In the documentary Dirty Old Town, which profiles Ted Leo & the Pharmacists while on tour for Hearts of Oak, Leo mentions that he is a vegan. When I heard him say that the first time, a lot of odd memories came back to me. When Davey Havok from AFI told Rolling Stone and AP about his favorite vegan desserts, those memories came back again. To me, hearing about that stuff now is purely from a personal stance, but I remember when talking about that stuff was more of a banner than anything else.
When I was getting into pop-punk and hardcore, openly discussing your personal stances was a huge deal. There was a sense of "I'm better than you" with decisions like choosing not to drink alcohol, supporting animal rights and how involved you were with "the scene." I could be totally off here, but from what I've seen, this younger generation of punk and hardcore fans isn't all wrapped up in that stuff.
In 1997, as I was discovering bands like Snapcase, Lifetime, Pennywise and Lagwagon, I was on a few list-serv e-mail lists. Discussions about new records and live shows would be brought up, but there were plenty of immature debates about straight edge, religion and punk rock too. Certain people lived for these confrontations, but I wasn't one of them. Looking back on what I saw, I just see these as attempts in finding a voice.
The ideas that Ian MacKaye sang about in "Straight Edge" and "Out of Step" were strictly from the angle of addressing those who liked getting drunk, smoking pot and sexually fooling around. There was a sense of kinship with being straight edge, but followers really ran the idea into the ground. Tacking on stuff like being a vegetarian, not smoking anything, not having any sex and supporting animal rights, the messages really clouded the overall presentation. For the bands that didn't make a huge fuss about strict personal politics and beliefs, I felt a kinship with them more than the other ones.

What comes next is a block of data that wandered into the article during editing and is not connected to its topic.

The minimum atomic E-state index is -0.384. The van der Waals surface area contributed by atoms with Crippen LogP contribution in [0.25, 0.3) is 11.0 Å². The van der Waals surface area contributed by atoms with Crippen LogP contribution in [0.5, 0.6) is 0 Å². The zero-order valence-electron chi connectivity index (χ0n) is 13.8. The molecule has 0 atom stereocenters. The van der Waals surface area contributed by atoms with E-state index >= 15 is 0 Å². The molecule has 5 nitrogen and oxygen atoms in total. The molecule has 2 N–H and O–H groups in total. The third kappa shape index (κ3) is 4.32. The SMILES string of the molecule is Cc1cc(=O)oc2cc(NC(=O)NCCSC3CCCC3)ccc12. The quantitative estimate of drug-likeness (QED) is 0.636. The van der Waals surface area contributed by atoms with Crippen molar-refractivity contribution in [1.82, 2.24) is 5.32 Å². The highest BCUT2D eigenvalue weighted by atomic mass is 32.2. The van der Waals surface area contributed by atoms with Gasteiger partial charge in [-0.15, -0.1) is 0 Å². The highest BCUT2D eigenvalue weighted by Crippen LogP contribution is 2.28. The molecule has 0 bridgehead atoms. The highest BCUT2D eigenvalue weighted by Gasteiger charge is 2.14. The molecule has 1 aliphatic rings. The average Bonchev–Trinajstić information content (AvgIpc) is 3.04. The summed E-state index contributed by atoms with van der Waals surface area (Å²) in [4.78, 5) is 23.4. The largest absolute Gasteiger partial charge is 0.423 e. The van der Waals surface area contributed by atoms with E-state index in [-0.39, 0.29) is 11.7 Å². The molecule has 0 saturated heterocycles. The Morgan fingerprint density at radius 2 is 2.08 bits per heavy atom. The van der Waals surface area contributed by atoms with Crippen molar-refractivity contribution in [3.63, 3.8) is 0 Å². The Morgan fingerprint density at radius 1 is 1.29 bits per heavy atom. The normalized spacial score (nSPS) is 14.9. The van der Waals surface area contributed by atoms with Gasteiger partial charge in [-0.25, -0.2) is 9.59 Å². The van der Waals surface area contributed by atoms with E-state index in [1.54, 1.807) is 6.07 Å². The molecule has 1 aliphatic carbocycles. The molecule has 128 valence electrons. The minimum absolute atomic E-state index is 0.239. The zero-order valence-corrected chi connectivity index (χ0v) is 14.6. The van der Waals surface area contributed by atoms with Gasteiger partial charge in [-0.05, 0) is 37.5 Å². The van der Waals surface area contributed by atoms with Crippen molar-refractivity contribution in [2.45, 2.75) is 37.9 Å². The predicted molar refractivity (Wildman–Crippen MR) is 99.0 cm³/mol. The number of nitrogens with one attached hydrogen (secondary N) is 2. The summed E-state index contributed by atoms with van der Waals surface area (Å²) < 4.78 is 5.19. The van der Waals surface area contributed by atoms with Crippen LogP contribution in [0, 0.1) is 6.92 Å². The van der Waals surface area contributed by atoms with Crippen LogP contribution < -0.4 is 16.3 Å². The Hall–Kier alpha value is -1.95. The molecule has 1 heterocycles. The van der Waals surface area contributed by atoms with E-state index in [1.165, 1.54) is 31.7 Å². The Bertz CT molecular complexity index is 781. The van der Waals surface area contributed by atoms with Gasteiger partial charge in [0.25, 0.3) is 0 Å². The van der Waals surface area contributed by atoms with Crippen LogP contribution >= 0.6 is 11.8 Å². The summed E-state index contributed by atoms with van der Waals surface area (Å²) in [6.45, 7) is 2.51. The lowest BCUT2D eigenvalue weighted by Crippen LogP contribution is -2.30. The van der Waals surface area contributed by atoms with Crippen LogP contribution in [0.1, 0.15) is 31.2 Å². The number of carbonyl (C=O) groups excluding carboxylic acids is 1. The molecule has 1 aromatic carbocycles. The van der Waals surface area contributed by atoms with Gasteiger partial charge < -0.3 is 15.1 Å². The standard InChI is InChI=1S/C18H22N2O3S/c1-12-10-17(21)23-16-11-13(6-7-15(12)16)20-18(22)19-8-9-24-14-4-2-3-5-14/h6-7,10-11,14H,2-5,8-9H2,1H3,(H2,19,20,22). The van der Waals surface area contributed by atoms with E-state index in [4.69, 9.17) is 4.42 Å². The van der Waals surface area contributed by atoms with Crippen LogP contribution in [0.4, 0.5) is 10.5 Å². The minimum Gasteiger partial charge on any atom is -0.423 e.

With modern day bands singing more about sadness and love, I have yet to see a lot of bands wave their personal politics around. Anti-Flag and Rise Against are some of the exceptions and I'm sure there are plenty of debates on message boards about their stances. For what I've gone through and seen, I really don't have time to read that crap anymore. I haven't heard much of Anti-Flag's music and have Rise Against's first three albums. It's not really the kind of stuff I like to listen to, but it's not bad. How straight someone like Tim McIlrath or Justin Sane is isn't a swaying vote for me with listening to their music.
I have no problem with wanting to share your personal politics and beliefs. However, I roll my eyes at those that feel their politics and beliefs are right for everyone. I choose to not excessively drink, but I'm not about to read the riot act to someone who does. I might say I have a "clear mind" because I'm not drinking, but I wouldn't be thinking clearly if I was acting all uptight about it.